Just Taxes Blog by ITEP

State Rundown 2/24: State Tax Debates Quickly Thaw Out with Warmer Weather

February 24, 2021

.ITEP Staff

Warming temperatures in many parts of the country this week seem to be thawing out state fiscal debates as well. Multiple states including California, Colorado, Maryland, and New Jersey saw movement on efforts to improve tax credits for low- and middle-income families. Mississippi House lawmakers suddenly rushed through a dangerous bill to eliminate the state’s income tax and shift those taxes onto lower-income households. Montana senators also approved regressive income tax cuts and South Dakota legislators advanced an anti-tax constitutional amendment, while lawmakers in Hawaii, Rhode Island, and Washington made progress on improving the progressivity of their tax codes. Gas tax increases were also discussed in Kentucky, Mississippi, North Dakota, and Wyoming.

Governors’ Budget Proposals and Annual Addresses

  • COLORADO Gov. Jared Polis announced, in his 2021 State of the State address last week, that he wants to eliminate the business personal property tax, double the Earned Income Tax Credit (EITC), and provide up to $600 in tax credits via the Colorado Child Tax Credit. –MARCO GUZMAN
  • NEW JERSEY Gov. Phil Murphy’s budget proposal does not include any new tax increases but is able to fund an impressive set of investments and supports, even without counting on additional federal aid, thanks in part to the millionaires tax enacted last year. These include expanding the state EITC to low-paid senior workers currently excluded from the credit, enhancing the Child Tax Credit to make it fully refundable and reach families with incomes up to $150,000, make the state’s first full pension payment since 1996, and achieving universal health coverage for all children. – DYLAN GRUNDMAN O’NEILL
  • Most governors have now introduced their budgets and given their annual addresses. A full list of previous and scheduled addresses with links is available here.

Major State Tax Proposals and Developments

  • With recent improvements to their state EITC, MARYLAND lawmakers have now enacted possibly the most robust version of this vital support for low- to middle-income families in the country who are working and documented. But work still remains, as leaders in the state are now pushing to end the exclusion of undocumented taxpaying families from the credit. – DYLAN GRUNDMAN O’NEILL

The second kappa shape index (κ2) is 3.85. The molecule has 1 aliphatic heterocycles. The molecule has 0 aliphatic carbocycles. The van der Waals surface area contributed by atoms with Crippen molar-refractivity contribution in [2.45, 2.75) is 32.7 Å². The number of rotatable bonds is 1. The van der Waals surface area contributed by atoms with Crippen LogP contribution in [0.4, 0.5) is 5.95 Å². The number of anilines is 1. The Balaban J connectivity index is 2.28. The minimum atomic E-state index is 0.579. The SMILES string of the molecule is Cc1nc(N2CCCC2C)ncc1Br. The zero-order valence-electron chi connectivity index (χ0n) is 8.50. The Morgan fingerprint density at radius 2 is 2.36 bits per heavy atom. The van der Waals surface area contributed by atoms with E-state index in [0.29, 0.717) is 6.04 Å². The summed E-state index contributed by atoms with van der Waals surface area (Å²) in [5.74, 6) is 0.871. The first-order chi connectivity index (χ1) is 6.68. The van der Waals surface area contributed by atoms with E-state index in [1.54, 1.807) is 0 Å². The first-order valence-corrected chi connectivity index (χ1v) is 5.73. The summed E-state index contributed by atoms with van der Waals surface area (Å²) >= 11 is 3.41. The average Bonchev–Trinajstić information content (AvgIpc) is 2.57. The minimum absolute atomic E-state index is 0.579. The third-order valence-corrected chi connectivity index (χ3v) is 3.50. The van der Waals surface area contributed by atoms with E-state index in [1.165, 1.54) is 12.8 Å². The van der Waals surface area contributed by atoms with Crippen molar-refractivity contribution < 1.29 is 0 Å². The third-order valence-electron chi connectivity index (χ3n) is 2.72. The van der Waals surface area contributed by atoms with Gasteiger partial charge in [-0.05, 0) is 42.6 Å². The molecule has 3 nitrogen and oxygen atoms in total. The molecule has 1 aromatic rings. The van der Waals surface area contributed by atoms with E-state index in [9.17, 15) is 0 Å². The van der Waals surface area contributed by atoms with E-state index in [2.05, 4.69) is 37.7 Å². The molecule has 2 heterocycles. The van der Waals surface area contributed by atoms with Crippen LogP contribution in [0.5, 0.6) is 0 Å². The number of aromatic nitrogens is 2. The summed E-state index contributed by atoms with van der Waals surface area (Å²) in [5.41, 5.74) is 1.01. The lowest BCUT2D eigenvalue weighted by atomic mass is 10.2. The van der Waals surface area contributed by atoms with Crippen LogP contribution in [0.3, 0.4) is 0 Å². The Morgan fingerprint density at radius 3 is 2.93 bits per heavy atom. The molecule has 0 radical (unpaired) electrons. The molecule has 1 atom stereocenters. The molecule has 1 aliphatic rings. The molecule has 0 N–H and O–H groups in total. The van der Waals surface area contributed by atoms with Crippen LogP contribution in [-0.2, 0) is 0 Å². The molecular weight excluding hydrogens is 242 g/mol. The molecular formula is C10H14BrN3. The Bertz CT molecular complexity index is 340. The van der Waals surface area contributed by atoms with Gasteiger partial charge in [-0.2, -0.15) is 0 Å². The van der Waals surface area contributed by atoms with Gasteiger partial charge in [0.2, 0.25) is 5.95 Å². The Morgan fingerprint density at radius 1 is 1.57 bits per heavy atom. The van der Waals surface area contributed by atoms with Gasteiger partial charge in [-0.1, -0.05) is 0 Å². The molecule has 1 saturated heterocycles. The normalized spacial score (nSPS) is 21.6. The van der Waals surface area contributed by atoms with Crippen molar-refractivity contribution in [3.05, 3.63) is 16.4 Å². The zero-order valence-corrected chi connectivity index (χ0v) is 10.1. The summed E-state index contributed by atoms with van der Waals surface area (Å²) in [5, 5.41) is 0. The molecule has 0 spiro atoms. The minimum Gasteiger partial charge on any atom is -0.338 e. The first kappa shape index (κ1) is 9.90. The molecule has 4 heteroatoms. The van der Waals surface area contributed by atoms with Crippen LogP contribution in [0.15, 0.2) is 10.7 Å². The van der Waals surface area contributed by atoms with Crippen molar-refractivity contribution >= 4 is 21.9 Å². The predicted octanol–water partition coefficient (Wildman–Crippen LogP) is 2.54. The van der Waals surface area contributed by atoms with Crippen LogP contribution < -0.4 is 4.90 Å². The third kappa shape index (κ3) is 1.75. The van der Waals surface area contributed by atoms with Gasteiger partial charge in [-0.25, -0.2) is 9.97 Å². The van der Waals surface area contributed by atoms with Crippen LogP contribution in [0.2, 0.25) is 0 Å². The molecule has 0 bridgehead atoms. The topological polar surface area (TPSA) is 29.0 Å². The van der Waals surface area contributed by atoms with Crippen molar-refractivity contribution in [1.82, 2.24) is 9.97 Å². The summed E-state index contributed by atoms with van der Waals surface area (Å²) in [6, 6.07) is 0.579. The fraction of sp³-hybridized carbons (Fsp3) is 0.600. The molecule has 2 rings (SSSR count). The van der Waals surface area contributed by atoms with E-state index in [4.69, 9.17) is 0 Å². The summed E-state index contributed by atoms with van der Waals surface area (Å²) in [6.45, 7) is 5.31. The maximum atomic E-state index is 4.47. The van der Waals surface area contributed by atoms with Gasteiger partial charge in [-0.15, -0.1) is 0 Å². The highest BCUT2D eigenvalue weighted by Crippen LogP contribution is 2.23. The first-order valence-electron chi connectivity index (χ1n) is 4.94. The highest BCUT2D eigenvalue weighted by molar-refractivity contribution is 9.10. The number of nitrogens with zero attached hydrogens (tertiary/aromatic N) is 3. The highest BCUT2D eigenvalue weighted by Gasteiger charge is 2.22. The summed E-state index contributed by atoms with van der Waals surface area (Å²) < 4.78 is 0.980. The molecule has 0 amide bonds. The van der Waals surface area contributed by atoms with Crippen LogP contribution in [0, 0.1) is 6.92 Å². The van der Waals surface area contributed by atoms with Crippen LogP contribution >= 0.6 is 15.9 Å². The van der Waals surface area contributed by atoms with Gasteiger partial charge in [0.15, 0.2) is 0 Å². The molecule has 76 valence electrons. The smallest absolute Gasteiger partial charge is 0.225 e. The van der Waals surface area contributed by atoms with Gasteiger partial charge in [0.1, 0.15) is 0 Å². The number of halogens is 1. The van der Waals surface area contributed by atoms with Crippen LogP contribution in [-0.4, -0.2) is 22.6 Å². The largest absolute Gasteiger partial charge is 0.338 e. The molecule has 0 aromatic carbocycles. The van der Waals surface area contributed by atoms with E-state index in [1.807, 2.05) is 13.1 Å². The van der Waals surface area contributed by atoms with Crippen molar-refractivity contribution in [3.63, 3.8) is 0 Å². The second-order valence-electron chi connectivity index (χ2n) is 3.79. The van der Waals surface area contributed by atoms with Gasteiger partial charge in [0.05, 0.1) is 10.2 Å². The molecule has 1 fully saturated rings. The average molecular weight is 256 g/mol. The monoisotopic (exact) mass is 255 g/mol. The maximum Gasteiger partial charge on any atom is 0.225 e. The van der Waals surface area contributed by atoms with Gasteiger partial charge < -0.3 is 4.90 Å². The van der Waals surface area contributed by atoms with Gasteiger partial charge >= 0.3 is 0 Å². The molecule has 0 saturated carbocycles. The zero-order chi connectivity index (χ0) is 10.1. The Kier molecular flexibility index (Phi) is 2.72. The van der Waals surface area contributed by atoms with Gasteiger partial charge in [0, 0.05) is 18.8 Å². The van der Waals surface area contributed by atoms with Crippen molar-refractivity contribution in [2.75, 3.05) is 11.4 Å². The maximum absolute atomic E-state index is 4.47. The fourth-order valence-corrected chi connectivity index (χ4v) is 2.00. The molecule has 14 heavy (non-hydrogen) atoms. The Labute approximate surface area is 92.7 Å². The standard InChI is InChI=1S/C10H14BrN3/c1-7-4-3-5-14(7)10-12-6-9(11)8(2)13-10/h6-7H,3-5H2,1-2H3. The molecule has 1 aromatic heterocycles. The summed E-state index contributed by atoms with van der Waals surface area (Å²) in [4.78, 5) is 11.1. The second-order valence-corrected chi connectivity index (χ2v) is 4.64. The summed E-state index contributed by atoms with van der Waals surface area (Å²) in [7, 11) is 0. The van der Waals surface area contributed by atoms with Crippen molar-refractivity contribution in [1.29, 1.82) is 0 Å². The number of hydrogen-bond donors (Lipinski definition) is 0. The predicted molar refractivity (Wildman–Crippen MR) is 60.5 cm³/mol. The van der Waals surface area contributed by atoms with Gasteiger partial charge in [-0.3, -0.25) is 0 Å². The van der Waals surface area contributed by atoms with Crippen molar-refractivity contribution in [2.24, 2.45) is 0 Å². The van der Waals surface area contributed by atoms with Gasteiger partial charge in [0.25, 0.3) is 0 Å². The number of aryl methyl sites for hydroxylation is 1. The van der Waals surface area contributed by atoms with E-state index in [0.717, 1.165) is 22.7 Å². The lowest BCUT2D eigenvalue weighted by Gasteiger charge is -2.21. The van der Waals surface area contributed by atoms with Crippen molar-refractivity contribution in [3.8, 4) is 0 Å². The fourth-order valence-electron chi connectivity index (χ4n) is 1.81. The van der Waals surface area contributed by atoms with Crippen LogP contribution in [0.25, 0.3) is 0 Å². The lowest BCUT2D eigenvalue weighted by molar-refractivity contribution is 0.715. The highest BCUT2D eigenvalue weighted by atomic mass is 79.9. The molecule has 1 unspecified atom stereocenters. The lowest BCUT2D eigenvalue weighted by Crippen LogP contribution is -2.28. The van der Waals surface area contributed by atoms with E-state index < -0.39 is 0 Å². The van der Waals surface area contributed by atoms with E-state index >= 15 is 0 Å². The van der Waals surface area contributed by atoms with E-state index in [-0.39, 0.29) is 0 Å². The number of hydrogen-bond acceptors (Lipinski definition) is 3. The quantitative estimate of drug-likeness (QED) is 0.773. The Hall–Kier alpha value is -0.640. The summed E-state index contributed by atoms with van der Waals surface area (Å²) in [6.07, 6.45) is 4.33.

• The MISSISSIPPI House passed a bill yesterday that would result in a massive tax shift that asks more of the state’s lowest-income taxpayers while provide a tax cut to the state’s richest. House Bill 1439 gradually eliminates the state’s personal income tax, increases the sales tax rate (lowering it for groceries), expands the sales tax base, and increases excise taxes. The bill flew through the House Ways and Means Committee and the full House despite lacking an official score of what the proposal would cost the state over time. — AIDAN DAVIS
  • The MONTANA Senate approved three income tax cut bills that would reduce the top marginal tax rate from 6.9 percent to 6.75 percent, impose a mechanism that would reduce the top rate further depending upon budget revenues, and exempt taxpayers from capital gains tax on stock owned in local businesses. — MARCO GUZMAN
  • The SOUTH DAKOTA House approved a resolution that would amend the state constitution to require a 60 percent vote to approve certain ballot measures that impose taxes, fees, or appropriates funds over a specific threshold. –MARCO GUZMAN

State Roundup

  • The ARKANSAS House passed a bill exempting state income tax on unemployment benefits.
  • CALIFORNIA lawmakers have approved $600 Covid-19 relief payments for EITC recipients, additional aid for undocumented taxpayers overlooked in federal bills so far, and $2.1 billion in grants and waivers. They are also considering another $2 billion in tax breaks for businesses.
  • A GEORGIA lawmaker is considering expanding the sales and use tax to digital products like Netflix, e-books, and video game downloads.
  • Another lawmaker recently filed a bill that would increase the standard deduction by $800 for single filers, $1,100 for joint filers, and $1,300 for those over 65 or blind.